After taking time off, I returned this week to find my inbox flooded with news about AI tools, issues, missteps and adventures. And the thing that stood out was how much investment there is in having AI chatbots pretend to be someone else.
In the case of Meta, CEO Mark Zuckerberg expanded the cast of AI characters the tech giant's more than 3 billion users can interact with on popular Meta platforms like Facebook, Instagram, Messenger and WhatsApp. Those characters are based on real-life celebrities, athletes and artists, including musician Snoop Dogg, famous person Kylie Jenner, ex-quarterback Tom Brady, tennis star Naomi Osaka, other famous person Paris Hilton and celebrated English novelist Jane Austen.
"The characters are a way for people to have fun, learn things, talk recipes or just pass the time — all within the context of connecting with friends and family," company executives told The New York Times about all these pretend friends you can now converse with.
Said Zuckerberg, "People aren't going to want to interact with one single super intelligent AI — people will want to interact with a bunch of different ones."
But let's not pretend that pretend buddies are just about helping you connect with family and friends. As we know, it's all about the money, and right now tech companies are in a land grab that's currently pitting Meta against other AI juggernauts, including OpenAI's ChatGPT, Microsoft's Bing and Google's Bard. It's a point the Times noted as well: "For Meta, widespread acceptance of its new AI products could significantly increase engagement across its many apps, most of which rely on advertising to make money. More time spent in Meta's apps means more ads shown to its users."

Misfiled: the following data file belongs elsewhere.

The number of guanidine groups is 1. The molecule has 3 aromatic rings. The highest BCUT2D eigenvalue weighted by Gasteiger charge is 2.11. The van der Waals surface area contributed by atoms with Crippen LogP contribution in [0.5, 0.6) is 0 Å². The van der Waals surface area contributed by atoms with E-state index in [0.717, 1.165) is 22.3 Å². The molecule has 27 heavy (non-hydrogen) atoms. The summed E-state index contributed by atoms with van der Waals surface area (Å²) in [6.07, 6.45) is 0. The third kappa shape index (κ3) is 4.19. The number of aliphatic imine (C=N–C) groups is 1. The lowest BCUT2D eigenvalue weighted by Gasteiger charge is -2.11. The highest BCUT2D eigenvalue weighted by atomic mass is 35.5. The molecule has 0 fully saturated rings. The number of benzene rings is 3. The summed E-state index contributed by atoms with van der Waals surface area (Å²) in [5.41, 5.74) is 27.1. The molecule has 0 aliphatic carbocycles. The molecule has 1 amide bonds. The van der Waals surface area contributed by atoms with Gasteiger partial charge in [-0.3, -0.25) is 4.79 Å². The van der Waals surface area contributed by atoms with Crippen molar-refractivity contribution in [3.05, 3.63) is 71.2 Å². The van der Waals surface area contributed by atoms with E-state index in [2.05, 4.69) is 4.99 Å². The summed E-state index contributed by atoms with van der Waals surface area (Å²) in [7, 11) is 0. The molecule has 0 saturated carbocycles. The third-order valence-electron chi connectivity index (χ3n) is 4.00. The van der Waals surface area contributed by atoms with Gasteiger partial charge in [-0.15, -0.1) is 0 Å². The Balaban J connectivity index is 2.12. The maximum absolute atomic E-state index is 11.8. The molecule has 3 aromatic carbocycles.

To be sure, Meta wasn't the first to come up with the idea of creating personalities or characters to put a human face on conversational AI chatbots (see ELIZA, who was born in the late '60s.) And it's an approach that seems to be paying off.
Two-year-old Character.ai, which lets you interact with chatbots based on famous people like Taylor Swift and Albert Einstein and fictional characters such as Nintendo's Super Mario, is one of the most visited AI sites and is reportedly seeking funding that would put the startup's valuation at $5 billion to $6 billion, according to Bloomberg. This week Character.ai, which also lets you create your own personality-driven chatbots, introduced a new feature for subscribers, called Character Group Chat, that lets you and your friends chat with multiple AI characters at the same time. (Now's your chance to add Swift and Mario to your group chats.)
But using famous people to hawk AI is only fun if those people are in on it — and by that I mean get paid for their AI avatars. Earlier this month, actor Tom Hanks warned people about a dental ad that used his likeness without his approval. "Beware!!" Hanks told his 9.5 million Instagram followers. "There's a video out there promoting some dental plan with an AI version of me. I have nothing to do with it."
Hanks in an April podcast predicted the perils posed by AI. "Right now if I wanted to, I could get together and pitch a series of seven movies that would star me in them in which I would be 32 years old from now until kingdom come. Anybody can now re-create themselves at any age they are by way of AI or deepfake technology ... I can tell you that there [are] discussions going on in all of the guilds, all of the agencies, and all of the legal firms to come up with the legal ramifications of my face and my voice — and everybody else's — being our intellectual property."
Of course, he was right about all those discussions. The Writers Guild of America just ended the writers strike with Hollywood after agreeing to terms on the use of AI in film and TV. But actors, represented by SAG-AFTRA, are still battling it out, with one of the sticking points being the use of "digital replicas."
Here are the other doings in AI worth your attention.